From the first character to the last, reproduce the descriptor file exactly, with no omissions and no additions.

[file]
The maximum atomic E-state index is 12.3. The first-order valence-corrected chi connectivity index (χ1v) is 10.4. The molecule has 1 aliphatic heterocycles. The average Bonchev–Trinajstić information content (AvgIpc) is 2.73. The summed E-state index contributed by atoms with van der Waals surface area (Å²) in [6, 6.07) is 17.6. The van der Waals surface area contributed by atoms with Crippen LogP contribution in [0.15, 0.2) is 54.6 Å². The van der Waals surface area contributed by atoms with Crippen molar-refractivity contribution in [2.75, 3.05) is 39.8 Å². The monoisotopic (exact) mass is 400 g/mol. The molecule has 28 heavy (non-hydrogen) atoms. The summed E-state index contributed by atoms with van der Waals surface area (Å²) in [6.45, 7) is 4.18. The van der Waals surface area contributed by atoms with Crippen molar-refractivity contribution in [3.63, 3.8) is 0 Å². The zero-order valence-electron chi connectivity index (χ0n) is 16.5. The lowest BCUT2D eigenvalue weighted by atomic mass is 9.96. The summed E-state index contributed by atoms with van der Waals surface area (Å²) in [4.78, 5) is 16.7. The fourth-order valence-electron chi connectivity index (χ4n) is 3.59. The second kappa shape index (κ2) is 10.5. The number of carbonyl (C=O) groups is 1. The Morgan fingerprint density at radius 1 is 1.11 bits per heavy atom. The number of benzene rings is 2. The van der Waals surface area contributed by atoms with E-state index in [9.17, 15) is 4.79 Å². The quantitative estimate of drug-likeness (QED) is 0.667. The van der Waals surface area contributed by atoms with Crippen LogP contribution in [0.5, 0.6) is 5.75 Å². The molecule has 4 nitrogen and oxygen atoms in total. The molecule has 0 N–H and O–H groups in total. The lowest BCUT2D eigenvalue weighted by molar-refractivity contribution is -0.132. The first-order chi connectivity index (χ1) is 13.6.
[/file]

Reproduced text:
The maximum atomic E-state index is 12.3. The first-order valence-corrected chi connectivity index (χ1v) is 10.4. The molecule has 1 aliphatic heterocycles. The average Bonchev–Trinajstić information content (AvgIpc) is 2.73. The summed E-state index contributed by atoms with van der Waals surface area (Å²) in [6, 6.07) is 17.6. The van der Waals surface area contributed by atoms with Crippen LogP contribution in [0.15, 0.2) is 54.6 Å². The van der Waals surface area contributed by atoms with Crippen molar-refractivity contribution in [2.75, 3.05) is 39.8 Å². The monoisotopic (exact) mass is 400 g/mol. The molecule has 28 heavy (non-hydrogen) atoms. The summed E-state index contributed by atoms with van der Waals surface area (Å²) in [6.45, 7) is 4.18. The van der Waals surface area contributed by atoms with Crippen molar-refractivity contribution in [3.63, 3.8) is 0 Å². The zero-order valence-electron chi connectivity index (χ0n) is 16.5. The lowest BCUT2D eigenvalue weighted by atomic mass is 9.96. The summed E-state index contributed by atoms with van der Waals surface area (Å²) in [4.78, 5) is 16.7. The fourth-order valence-electron chi connectivity index (χ4n) is 3.59. The second kappa shape index (κ2) is 10.5. The number of carbonyl (C=O) groups is 1. The Morgan fingerprint density at radius 1 is 1.11 bits per heavy atom. The number of benzene rings is 2. The van der Waals surface area contributed by atoms with E-state index in [9.17, 15) is 4.79 Å². The quantitative estimate of drug-likeness (QED) is 0.667. The van der Waals surface area contributed by atoms with Crippen LogP contribution in [0.5, 0.6) is 5.75 Å². The molecule has 4 nitrogen and oxygen atoms in total. The molecule has 0 N–H and O–H groups in total. The lowest BCUT2D eigenvalue weighted by molar-refractivity contribution is -0.132. The first-order chi connectivity index (χ1) is 13.6.